CHAPEL HILL -- Here’s a thought to ponder: could Daniel Jones be Duke’s Philip Rivers? There are similarities, and it goes beyond that number on the jersey — No. 17 — and that they’re both 6-5 and 225 pounds. Both had quarterback gurus to coach them as college freshmen, which is invaluable if they’re going to be asked to be a starting quarterback in the ACC. Rivers came to N.C. State in 2000 and immediately fell under the tutelage of offensive coordinator Norm Chow, a quarterback Svengali.
The way the story goes, N.C. State ended Burt Reynolds’ football career at Florida State and made him into a movie star. But is it true? Here’s what we know: The Wolfpack, 3-0 and ranked 13th nationally, went to Florida State on Oct. 12, 1957 and won the nonconference game 7-0. The News & Observer reported the “scrappy, fired-up” Seminoles gave the Pack trouble for 60 minutes but were beaten on a touchdown scored late in the first half.
— Remember Gregory Hofmann? The Swiss forward was drafted by Carolina in 2011, but with only a couple of exceptions — Canes prospects camp in 2011 and 2015 — has stayed in Switzerland the past six years. But Hofmann, 24, is back, invited to training camp. He doesn’t have a contract with the Carolina organization and is missing the start of the Swiss season with his team, HC Lugano. He also may soon have a decision to make.
Muck Rack makes it simple to find people, tweets, or articles that mention any name, keyword, company, hashtag etc. We've compiled this guide to help you make the most of your search.
Selecting a term
Start searching tweets, articles from media outlets, articles mentioned in tweets, journalists'
names, titles and bios with some suggested searches:
Companies or Topics (e.g. iPhone, Microsoft)
Phrases (e.g. "cloud computing") — use quotes to keep the terms together
Twitter handles (e.g. @username) — returns those who have mentioned or replied to
Names (e.g. "David Pogue")
Hashtags (e.g. #sxsw, #london2012)
Bio details (e.g. vegan, Olympics, father)
Muck Rack's Advanced Search allows for many boolean operators.
Find results that mention multiple specified terms, use AND or
+. For example, ensure each result contains both Elon Musk and Mark Zuckerberg by
searching Obama AND Romney or Obama + Romney.
Use the operators OR or , to broaden your search when you'd like either of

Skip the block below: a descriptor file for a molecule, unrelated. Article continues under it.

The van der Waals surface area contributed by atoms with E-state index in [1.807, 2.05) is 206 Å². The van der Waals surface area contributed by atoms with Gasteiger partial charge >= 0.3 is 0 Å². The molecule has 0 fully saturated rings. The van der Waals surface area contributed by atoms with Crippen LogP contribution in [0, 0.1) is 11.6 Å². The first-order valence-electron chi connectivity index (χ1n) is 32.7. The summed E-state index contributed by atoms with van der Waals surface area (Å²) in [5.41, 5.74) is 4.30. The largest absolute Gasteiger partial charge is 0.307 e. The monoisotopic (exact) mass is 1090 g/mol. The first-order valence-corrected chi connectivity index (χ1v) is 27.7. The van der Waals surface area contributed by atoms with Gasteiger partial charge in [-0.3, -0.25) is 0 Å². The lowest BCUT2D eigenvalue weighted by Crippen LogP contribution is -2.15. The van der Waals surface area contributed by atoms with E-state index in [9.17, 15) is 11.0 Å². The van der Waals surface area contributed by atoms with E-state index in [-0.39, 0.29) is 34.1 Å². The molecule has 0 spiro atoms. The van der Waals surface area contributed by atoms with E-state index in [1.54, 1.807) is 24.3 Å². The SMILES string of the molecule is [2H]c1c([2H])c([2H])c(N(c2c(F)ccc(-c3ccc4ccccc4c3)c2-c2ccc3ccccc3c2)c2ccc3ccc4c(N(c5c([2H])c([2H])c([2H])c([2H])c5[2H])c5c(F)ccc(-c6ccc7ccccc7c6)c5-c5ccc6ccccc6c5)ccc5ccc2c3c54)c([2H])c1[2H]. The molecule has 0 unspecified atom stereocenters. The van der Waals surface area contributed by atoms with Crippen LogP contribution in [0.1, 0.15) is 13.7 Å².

multiple terms to appear in results. (This is the default behavior of our search when no operators
are used.) For example, search for democrat OR republican to find results that refer to
Democrats and/or Republicans.
Use NOT or - to subtract results from your search. For
example, searching Disney will yield results about the Walt Disney Company as well as Walt Disney
World Resort. To exclude mentions of Disney World, search for Disney -World or Disney
When using one of these operators with a phrase, enclose it in quotation marks. For example, you can
find results about smartphones excluding Apple's iPhone 4S by searching smartphone -"iPhone
Exact case matching or punctuation
If you're searching for a brand name or keyword that relies on specific punctuation marks or capitalization, you can
find results that match your exact query by adding matchcase: before the keyword you're searching for, like matchcase:E*TRADE .
Use parentheses to separate multiple
boolean phrases. For example, to find journalists talking about having fun in Disney World or
Disneyland, search for ("disney world" OR disneyland) AND fun.
An asterisk can be used to search for any variation of a root word truncated by the asterisk. For example, searching for admin* will return results for administrator, administration, administer, administered, etc.
A near operator is an AND operator where you can control the distance between the words. You can vary the distance the near operation uses by adding a forward slash and number (between 0-99) such as strawberries NEAR/10 "whipped cream", which means the strawberries must exist within 10 words of "whipped cream".